Cats that have been found and taken into our care
This page is for cats that have been found and taken into our care
If you have found a cat and would like us to place the cat up as being found then please go to our “Contact Us” page and use our “Looking to Surrender” form. Please note: your contact number will be placed on the found cat’s poster so that the owner can then contact you directly for further information.
These cats have been found and are now safe in our care.
We hold each cat for a maximum of 28 days to allow time for the owners to come forward. If the owners do not come forward with in the 28-day period of the cat coming into our care, the cat will be placed up for adoption.
If you have found a deceased cat then please take the cat to a local vets. The vet will scan the cat for a microchip, if there is a chip they will check to see if the records are up to date and contact the cat’s owner. If the cat isn’t microchipped or the microchip isn’t up to date then the vets will hold the cat for 7 days until the owner comes forward.
It isn’t easy to be sure that a cat is lost. Some cats like to roam before returning home a couple of days after, or some cats like the outdoor life more than being indoors. Some cats have even gone through the process of being Trapped Neutered and Returned (TNR), you can find further information about TNR at the bottom of this page.
If you have found a cat that looks healthy then the cat will most likely belong to someone in the area. If you feel like the cat maybe lost then please knock on doors and consider hand written notes (containing your contact number and street name) stating that you have found a cat and post them through letter boxes around the area (even a few streets away as cats can travel) or try to paper collar the cat first (click here for a paper collar template from Cat protection). Leave the paper collar on for a few days, a week maximum to see if anyone contacts you. You will either get a phone call or you might see the cat return without the paper collar on (if you think the collar may have come off due to the weather or due to the cat scratching itself then place another paper collar on the cat).
If the note and paper collar fail then the next best thing is to get the cat scanned for a microchip either by your local vets (vets do this free of charge) or you can get a local scanning organisation to come and scan the cat for you. If the cat is microchipped then who ever has scanned the cat will check on the details on the microchip and contact the numbers on the records, if the contact numbers are no longer working sometime the person who scanned the cat will go around to the address held on record. Note you may not be given any details from the microchip record due to data protection.
In the meantime whilst you are searching for the cat’s owner you can place the cat on as many lost and found sites as you can. Either on social media or on websites such as Animal Search Uk, Pets Reunited, Uk Pet Register, and Pets located, both social media and websites will be best. You will be best getting a picture of the cat when placing the cat on lost and found sites so people can compare makings.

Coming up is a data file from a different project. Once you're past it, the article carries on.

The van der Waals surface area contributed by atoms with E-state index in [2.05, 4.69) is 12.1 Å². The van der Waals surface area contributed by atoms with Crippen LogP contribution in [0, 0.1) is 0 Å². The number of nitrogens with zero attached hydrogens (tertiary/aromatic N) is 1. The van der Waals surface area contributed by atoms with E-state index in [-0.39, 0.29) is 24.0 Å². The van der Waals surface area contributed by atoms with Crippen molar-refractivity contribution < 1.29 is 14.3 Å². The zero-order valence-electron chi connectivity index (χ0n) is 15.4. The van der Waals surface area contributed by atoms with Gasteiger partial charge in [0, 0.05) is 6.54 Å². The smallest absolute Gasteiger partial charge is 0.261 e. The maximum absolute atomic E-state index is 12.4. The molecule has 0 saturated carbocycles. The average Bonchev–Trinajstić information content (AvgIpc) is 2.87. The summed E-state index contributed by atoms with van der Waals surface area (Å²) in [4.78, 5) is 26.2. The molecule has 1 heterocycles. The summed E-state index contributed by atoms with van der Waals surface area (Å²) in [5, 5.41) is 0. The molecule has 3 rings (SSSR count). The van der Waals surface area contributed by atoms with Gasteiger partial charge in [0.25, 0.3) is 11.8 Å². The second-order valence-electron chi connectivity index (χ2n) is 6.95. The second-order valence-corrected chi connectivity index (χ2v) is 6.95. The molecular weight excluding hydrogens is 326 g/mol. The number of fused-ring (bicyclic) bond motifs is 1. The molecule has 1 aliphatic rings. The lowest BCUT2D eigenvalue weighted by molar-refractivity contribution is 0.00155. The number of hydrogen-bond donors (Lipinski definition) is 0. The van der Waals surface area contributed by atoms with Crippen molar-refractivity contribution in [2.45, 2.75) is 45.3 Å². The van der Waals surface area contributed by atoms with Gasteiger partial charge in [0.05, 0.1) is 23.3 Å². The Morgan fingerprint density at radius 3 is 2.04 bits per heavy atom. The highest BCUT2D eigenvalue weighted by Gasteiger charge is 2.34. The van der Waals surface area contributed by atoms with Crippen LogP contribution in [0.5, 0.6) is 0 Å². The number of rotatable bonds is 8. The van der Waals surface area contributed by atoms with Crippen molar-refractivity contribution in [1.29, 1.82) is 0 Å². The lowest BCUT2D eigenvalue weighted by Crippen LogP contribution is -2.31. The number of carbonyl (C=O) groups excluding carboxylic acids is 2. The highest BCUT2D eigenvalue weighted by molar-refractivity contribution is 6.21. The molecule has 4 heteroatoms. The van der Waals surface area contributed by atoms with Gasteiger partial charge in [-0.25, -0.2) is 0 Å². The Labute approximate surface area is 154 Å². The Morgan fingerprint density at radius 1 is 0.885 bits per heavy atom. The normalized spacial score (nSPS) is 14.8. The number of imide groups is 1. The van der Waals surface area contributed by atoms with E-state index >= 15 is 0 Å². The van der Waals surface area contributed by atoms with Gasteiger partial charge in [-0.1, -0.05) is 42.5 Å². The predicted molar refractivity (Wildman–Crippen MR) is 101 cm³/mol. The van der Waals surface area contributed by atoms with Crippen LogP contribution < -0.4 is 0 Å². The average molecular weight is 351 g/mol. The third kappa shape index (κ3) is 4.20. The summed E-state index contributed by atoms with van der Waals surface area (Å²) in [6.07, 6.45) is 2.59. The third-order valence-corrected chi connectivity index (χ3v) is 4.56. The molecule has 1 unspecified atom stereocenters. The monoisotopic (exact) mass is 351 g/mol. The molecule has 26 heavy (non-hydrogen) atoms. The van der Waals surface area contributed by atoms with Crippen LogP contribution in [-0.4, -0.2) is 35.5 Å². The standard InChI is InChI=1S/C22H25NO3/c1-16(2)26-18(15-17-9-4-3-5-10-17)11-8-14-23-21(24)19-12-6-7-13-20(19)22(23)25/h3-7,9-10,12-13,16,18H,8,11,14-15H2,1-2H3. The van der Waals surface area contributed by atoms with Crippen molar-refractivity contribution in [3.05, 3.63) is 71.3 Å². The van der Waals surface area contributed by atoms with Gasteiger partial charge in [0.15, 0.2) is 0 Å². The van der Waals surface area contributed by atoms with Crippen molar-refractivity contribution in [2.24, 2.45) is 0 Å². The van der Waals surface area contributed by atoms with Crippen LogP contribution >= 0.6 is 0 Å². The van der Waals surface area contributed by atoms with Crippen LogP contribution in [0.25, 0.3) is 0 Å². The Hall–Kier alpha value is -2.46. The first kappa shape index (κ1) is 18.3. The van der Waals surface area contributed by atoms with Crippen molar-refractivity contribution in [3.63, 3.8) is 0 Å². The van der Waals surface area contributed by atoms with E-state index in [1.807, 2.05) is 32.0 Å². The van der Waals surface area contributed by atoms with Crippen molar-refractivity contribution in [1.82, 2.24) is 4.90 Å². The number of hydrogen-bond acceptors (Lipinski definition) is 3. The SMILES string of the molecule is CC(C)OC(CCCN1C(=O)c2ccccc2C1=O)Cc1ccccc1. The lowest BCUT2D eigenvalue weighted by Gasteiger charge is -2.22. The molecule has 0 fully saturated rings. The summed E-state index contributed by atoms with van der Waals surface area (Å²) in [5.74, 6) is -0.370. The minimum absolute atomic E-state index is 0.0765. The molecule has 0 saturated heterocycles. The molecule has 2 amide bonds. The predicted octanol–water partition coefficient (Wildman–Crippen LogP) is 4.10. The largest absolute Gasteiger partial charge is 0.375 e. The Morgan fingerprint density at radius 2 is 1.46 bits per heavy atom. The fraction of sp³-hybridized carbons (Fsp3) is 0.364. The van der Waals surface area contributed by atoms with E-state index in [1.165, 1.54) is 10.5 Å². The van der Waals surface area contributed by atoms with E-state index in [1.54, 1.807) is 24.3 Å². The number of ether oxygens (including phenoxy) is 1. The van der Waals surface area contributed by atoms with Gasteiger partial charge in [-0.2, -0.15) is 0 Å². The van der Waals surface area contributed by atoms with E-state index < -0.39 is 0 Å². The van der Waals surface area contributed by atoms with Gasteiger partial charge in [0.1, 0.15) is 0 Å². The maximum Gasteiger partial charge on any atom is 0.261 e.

If the written notes fail, no response regarding the paper collar or the cat isn’t microchipped, and you have placed the cat up on the lost and found sites for a period of time, then you can either offer the cat a home yourself, or contact your local rescues to see if they can help by taking the cat into their care or to help by re-homing the cat from your care.
If you have found a sick or injured cat then you will be best to contact the RSPCA 24/7 cruelty, neglect, and injured helpline on 0300 1234 999 or you can contact the National Cat Protection helpline on 03000 12 12 12. If you are unsure as to what to do then you can either contact a local rescue or local vets for advice.
Trap Neuter Return (TNR)
Trap Neuter Return, is an effective and humane way to help feral and stray cats in an area. Once the cat is trapped and neutered the cat will be returned into the area the cat came from, the same day as the neutering or a few days after. Cats who have been TNR normally have been “ear tipped” which is a bit of the top of the cats normally the cats left ear (right as you look at the cat), this is done under anaesthetic when the cat is getting neutered. The ear tip says that this cat has been a part of the TNR program and has been neutered. Cats that been in the TNR program are best to be left and not moved unless the cat is sick/injured and needs medical attention, or unless you wanted to take the cat on yourself. TNR cats help cat population in the area, it stops unwanted kittens and stops new cats moving into the area due to the TNR cats being there. There are too many things to list about Community cats and the importance of TNR in this short write up. A quick search of TNR can help you understand how to help your Community cats.